The next day, we embarked on the Essential Armenia tour, which took us to two churches on the shores of Lake Sevan, the UNESCO-listed Geghard Monastery and the pagan Garni Temple. Though it was great to see the lake (which takes up around 10% of Armenia’s territory), in my eyes, Geghard and Garni were definitely the highlights of the day. The former is a sacred monastery built into several caves, and the latter is a Greek-style temple offering great valley views. If you’re pushed for time, the latter two could easily be done as a half-day trip from Yerevan with a private taxi.

Day 9: Debed Canyon

Haghpat Monastery and Debed Canyon

On our final day in Armenia, we went on another tour with our great guide Yerv, this time travelling through the North of the country via Lori and the Debed Canyon. I much preferred this tour, as we were travelling through some beautiful scenery with dramatic mountains. (The sun and blue skies didn’t hurt either…) The Debed Canyon itself is beautiful and pretty dramatic – it’s very deep and narrow, with the land seeming to come to an abrupt stop on each side. However, thanks to the copper found here, the valley is blemished by several Soviet-era factories that spoil the landscape. Despite this, I still think Debed was the highlight of my time in Armenia.

Here, we visited the UNESCO-listed Sanahin and Haghpat monasteries. Sanahin had a very Gothic feel to it, while Haghpat had incredible views over the canyon – we were lucky enough to get entry to the bell tower to take some amazing photos. Lastly we visited the Akhtala church, one of the few in Armenia to feature colourful frescoes.

The day ended with a quick border crossing and our drop-off in central Tbilisi.

Day 10: home

Another travel day, day 10 started with a 02.00am wake up call for a bleary-eyed 04.30 flight to Istanbul, and then on to Dusseldorf.

Final thoughts

Even after the trip, I’m still pretty happy with the itinerary and how everything worked out. I initially wanted to spend less time in Baku and Azerbaijan, but in reality, I really liked the city and three days there meant we could enjoy ourselves at a nice, relaxed rate.

It’s obviously disappointing that we didn’t make it up to Kazbegi, but that is the gamble when travelling in April. Supposedly April is the rainiest month, something that we definitely noticed during our time in Georgia.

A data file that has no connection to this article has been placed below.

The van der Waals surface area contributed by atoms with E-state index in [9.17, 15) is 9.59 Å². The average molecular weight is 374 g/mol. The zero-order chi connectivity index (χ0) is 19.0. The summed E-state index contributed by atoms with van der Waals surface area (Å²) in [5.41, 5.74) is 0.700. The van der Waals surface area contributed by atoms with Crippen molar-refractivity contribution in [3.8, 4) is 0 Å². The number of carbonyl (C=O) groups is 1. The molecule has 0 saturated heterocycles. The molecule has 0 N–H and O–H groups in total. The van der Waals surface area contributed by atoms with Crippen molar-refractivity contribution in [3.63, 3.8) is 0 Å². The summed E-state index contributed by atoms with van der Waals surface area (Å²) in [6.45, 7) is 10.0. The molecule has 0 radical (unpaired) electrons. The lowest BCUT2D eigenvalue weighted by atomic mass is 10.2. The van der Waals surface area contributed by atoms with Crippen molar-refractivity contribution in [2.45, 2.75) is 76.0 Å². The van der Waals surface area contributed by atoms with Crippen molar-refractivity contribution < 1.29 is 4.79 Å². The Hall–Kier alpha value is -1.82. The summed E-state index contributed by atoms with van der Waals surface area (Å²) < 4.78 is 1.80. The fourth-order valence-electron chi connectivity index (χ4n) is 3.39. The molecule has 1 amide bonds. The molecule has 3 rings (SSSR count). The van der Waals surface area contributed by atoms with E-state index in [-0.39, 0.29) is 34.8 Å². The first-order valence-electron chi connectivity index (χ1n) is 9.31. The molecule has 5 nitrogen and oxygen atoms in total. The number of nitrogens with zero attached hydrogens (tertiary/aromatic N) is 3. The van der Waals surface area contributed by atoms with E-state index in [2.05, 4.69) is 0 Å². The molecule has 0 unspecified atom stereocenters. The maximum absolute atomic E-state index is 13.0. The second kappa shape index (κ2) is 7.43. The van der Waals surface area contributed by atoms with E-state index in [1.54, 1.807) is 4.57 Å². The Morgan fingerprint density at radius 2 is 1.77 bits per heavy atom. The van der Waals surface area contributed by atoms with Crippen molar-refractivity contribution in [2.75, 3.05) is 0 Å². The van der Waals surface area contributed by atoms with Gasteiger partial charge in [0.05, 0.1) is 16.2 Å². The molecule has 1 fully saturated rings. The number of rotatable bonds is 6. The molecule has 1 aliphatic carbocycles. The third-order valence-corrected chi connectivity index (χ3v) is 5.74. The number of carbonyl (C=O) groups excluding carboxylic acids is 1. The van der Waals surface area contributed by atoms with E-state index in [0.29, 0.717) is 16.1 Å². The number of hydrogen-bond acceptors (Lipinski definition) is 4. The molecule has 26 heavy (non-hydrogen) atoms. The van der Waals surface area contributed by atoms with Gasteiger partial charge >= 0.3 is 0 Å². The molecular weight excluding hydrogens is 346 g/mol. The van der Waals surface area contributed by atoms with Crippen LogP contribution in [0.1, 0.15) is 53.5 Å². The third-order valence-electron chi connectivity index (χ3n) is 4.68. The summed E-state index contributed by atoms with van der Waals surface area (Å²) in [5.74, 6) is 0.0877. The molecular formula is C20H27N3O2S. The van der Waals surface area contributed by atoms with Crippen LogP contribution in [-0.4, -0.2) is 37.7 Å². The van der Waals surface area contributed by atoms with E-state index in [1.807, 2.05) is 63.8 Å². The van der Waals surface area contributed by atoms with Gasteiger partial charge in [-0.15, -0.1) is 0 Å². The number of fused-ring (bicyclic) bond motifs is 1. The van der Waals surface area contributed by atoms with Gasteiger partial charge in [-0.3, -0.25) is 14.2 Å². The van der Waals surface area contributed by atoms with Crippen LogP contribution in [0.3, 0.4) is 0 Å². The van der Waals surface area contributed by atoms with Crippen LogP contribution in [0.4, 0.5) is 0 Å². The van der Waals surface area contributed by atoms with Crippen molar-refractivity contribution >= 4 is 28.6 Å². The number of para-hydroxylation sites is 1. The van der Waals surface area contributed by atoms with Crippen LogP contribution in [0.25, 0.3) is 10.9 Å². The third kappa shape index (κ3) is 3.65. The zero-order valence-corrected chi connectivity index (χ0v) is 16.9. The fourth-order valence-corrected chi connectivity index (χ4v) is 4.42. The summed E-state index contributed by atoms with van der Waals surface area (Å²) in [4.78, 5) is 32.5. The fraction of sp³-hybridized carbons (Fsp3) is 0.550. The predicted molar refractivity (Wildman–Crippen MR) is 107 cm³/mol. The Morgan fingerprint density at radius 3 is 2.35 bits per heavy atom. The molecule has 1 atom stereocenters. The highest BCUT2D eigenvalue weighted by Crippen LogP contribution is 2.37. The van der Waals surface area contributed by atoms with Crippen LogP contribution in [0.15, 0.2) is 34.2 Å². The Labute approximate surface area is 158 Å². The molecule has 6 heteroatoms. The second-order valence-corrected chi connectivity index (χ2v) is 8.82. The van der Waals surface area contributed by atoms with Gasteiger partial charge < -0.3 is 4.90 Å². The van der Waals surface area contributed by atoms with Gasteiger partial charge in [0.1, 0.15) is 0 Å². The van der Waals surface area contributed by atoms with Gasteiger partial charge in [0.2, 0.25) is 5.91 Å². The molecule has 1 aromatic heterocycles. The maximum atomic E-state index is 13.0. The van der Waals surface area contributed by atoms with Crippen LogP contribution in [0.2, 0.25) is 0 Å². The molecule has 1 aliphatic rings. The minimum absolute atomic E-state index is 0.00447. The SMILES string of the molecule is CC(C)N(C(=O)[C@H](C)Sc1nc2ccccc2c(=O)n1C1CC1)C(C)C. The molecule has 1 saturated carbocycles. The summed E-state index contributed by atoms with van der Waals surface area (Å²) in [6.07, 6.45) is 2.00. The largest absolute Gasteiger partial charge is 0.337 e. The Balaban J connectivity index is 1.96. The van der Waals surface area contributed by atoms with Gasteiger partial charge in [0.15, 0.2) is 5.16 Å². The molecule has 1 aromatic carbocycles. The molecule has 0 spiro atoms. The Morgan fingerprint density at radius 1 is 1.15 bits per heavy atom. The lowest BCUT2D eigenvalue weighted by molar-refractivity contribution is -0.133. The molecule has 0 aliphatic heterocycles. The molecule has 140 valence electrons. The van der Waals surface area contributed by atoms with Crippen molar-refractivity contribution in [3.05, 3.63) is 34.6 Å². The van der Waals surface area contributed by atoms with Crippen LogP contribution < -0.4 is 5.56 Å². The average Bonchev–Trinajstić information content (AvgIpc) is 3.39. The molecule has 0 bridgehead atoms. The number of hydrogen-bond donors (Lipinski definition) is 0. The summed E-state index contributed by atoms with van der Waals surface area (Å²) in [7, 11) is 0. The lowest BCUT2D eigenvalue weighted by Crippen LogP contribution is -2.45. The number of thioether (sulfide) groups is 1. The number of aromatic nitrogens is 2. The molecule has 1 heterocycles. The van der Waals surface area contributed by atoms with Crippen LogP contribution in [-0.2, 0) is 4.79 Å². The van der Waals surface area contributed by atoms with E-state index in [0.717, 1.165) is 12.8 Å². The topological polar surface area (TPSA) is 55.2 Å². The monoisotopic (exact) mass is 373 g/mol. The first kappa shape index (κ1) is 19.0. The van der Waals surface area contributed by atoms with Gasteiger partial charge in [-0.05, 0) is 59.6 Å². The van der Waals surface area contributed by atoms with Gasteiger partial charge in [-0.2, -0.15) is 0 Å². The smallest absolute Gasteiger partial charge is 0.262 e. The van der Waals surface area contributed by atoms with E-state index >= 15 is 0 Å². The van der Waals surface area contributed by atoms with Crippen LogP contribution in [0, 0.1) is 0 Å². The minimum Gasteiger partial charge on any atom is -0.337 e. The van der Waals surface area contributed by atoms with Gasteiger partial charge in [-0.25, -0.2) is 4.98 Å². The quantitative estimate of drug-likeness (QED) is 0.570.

Our trip also left most of Eastern Georgia completely untouched but Kutaisi Airport is well-placed for exploring mountainous Svaneti and the coastal resort of Batumi and is growing as a budget airline hub – WizzAir fly there already from Germany and London among others and Ryanair recently expressed an interest in starting a new base there.

Yerevan and Mount Ararat

Possible changes

If I were to change anything, I would potentially spend two days in Baku, then travel on to Sheki on the third and enter Georgia via bus from there. It would have been nice to see a different side of Azerbaijan away from the glitz and glamour of Baku, but this would have meant a lot more travel time compared to our short one-hour flight between the capitals.

In addition, it would have been much more convenient to fly out of Yerevan, but Tbilisi is much better connected with Western Europe, so we found much cheaper flights. However if you can find a good deal, arriving in Baku and leaving from Yerevan would mean no time spent doubling-back on yourself.


Day 1: Baku
Day 2: Daytrip – Qobustan
Day 3: Baku
Day 4: Tbilisi
Day 5: Tbilisi
Day 6: Daytrip – Ananuri, Gori, Uplistsikhe, Mtskheta
Day 7: Yerevan
Day 8: Daytrip: Lake Sevan, Geghard Monastery & Garni Temple
Day 9: Daytrip: Debed Canyon
Day 10: Homeward bound!

Any questions? Feel free to ask below!

6 thoughts on “Georgia, Armenia & Azerbaijan in 10 days: my itinerary

  1. I was going to say that Georgia looks fascinating, but then I got to your photos from Armenia and WOW, where do I sign up? I really want to go now, it’s super pretty 😀

    1. Thanks for your comment Jayne but I wouldn’t like to answer – I don’t know the first thing about motorbikes!